MAX FACTORY'S GUYVER ZOANOID


02/08/98- This is a GI Joe figure wearing Max Factory's vinyl garage kit of the Guyver Zoanoid from the movie Guyver 2: Dark Hero. Not exactly a blockbuster, but an entertaining sci-fi flick. The creature was designed by the talented Steve Wang, who's a great sculptor & designer. Max Factory's garage kit was sculpted by Yoshihito Kobayashi-- it's an incredible piece with intricate detail. This guy's still in the works-- he's got a painful job of painting ahead...

I'd had this kit lying around unbuilt for quite a while, fulfilling its duty as a model dustketcher. My recent purchase of Medicom's very cool Predator & Alien figures inspired me to finally do something about it. I didn't want to do a Garage Kit build up because they're so static-- everyone who's built this kit has a nearly identical version, except for the paint job and base. The thing I appreciate about posable toys is that you can get a lot of different looks out of the same figure.

Of course there is a cost. A non-articulated figure will usually look more realistic because you don't have to compromise look for articulation. I say usually, because the biggest exception to this is seen in film. An elaborate rubber skin can be cast and placed over the actor or articulated armature. That's a lot of work, and I'm sort of a lazy, quick-gratification type.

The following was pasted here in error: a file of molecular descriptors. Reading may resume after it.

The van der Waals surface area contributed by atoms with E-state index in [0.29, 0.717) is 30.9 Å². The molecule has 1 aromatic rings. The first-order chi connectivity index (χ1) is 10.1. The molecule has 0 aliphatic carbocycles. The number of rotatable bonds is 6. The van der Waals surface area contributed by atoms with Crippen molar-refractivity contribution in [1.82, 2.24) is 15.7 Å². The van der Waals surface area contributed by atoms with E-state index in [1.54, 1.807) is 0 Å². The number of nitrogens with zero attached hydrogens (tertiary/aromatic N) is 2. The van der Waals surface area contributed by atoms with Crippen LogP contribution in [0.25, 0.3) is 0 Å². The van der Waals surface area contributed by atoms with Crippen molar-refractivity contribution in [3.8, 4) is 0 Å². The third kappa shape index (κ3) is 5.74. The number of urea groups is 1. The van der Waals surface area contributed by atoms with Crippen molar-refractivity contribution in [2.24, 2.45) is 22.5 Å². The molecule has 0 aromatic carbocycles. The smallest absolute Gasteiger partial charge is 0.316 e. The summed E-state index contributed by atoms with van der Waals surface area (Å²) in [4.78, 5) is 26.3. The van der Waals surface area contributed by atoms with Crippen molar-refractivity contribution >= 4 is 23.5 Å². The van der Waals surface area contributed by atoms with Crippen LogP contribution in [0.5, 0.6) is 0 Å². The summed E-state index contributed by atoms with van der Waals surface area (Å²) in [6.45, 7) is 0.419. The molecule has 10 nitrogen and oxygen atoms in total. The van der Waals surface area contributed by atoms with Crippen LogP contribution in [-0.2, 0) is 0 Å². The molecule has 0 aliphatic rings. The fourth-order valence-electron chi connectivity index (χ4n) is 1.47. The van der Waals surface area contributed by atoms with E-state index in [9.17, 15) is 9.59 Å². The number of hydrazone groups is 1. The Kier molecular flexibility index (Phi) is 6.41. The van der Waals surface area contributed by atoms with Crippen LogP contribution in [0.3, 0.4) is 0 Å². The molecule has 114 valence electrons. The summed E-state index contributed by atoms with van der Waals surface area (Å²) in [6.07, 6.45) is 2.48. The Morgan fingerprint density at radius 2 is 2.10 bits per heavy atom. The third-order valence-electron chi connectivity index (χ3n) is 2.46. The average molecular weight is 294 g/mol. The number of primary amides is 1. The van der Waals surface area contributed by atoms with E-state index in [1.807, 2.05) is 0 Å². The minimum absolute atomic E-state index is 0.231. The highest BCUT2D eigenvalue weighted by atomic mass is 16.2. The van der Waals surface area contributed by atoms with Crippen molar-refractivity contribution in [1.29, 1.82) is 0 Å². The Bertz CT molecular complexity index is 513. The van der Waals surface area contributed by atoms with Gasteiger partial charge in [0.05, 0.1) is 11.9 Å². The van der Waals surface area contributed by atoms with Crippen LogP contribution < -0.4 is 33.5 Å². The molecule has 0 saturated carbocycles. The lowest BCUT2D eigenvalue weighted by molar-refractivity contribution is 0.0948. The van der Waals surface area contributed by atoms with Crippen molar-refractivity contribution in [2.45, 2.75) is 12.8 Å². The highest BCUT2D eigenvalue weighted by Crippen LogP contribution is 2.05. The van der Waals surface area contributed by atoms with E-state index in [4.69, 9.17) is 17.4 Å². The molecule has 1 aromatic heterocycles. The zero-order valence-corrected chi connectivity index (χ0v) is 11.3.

So this is my mutant-hybrid-quickie solution: Cut up a vinyl kit and glue the parts over a body suit. More or less, the same thing I did with my other small scale Guyver figures. Here's what I avoided doing:
  • tediously resculpting the sections which were distorted by the kit's pose
  • making big, expensive molds
  • pouring rubber in the molds and rotating them till the rubber gels
  • painting rubber, which is an exercise in frustration
Whew. I get tired just thinking about it!

The compromise: vinyl is just too stiff, so the costume had to be redesigned to retain the figure's articulation. The thigh fittings were snipped, and the abdomen detail needed to be snatched from the back's excess detail. The part I'm most sorry to lose is the underlying fibrous muscle detail. That stuff looks cool, and I've thought of sculpting & casting sections of generic fibrous detail in rubber to use in place of the kidskin bodysuit.

On the other hand...

 

Mondo Guyver (smaller scale kits)


Last modified: Saturday, January 6, 2001 6:20 PM